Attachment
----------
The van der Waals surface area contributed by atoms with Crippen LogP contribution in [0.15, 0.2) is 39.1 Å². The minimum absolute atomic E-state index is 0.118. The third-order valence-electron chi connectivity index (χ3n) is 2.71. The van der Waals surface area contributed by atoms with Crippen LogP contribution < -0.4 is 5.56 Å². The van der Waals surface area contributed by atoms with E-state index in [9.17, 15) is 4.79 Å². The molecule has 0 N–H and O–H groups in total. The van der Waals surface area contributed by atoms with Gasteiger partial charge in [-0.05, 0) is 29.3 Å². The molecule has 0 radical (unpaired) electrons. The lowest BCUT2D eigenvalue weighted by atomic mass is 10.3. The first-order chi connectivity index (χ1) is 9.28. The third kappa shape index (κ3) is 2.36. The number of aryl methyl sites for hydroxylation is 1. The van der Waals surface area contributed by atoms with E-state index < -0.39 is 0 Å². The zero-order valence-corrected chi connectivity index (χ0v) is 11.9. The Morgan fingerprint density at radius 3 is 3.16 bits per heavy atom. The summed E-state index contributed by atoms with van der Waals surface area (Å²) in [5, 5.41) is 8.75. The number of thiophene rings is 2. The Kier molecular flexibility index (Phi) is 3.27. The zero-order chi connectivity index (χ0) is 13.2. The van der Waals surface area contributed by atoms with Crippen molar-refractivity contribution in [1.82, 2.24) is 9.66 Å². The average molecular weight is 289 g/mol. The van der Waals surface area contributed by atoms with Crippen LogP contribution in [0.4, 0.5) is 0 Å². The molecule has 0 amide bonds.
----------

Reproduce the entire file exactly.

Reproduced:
The van der Waals surface area contributed by atoms with Crippen LogP contribution in [0.15, 0.2) is 39.1 Å². The minimum absolute atomic E-state index is 0.118. The third-order valence-electron chi connectivity index (χ3n) is 2.71. The van der Waals surface area contributed by atoms with Crippen LogP contribution < -0.4 is 5.56 Å². The van der Waals surface area contributed by atoms with E-state index in [9.17, 15) is 4.79 Å². The molecule has 0 N–H and O–H groups in total. The van der Waals surface area contributed by atoms with Gasteiger partial charge in [-0.05, 0) is 29.3 Å². The molecule has 0 radical (unpaired) electrons. The lowest BCUT2D eigenvalue weighted by atomic mass is 10.3. The first-order chi connectivity index (χ1) is 9.28. The third kappa shape index (κ3) is 2.36. The number of aryl methyl sites for hydroxylation is 1. The van der Waals surface area contributed by atoms with E-state index < -0.39 is 0 Å². The zero-order valence-corrected chi connectivity index (χ0v) is 11.9. The Morgan fingerprint density at radius 3 is 3.16 bits per heavy atom. The summed E-state index contributed by atoms with van der Waals surface area (Å²) in [5, 5.41) is 8.75. The number of thiophene rings is 2. The Kier molecular flexibility index (Phi) is 3.27. The zero-order chi connectivity index (χ0) is 13.2. The van der Waals surface area contributed by atoms with Crippen molar-refractivity contribution in [1.82, 2.24) is 9.66 Å². The average molecular weight is 289 g/mol. The van der Waals surface area contributed by atoms with Crippen LogP contribution in [0.4, 0.5) is 0 Å². The molecule has 0 amide bonds.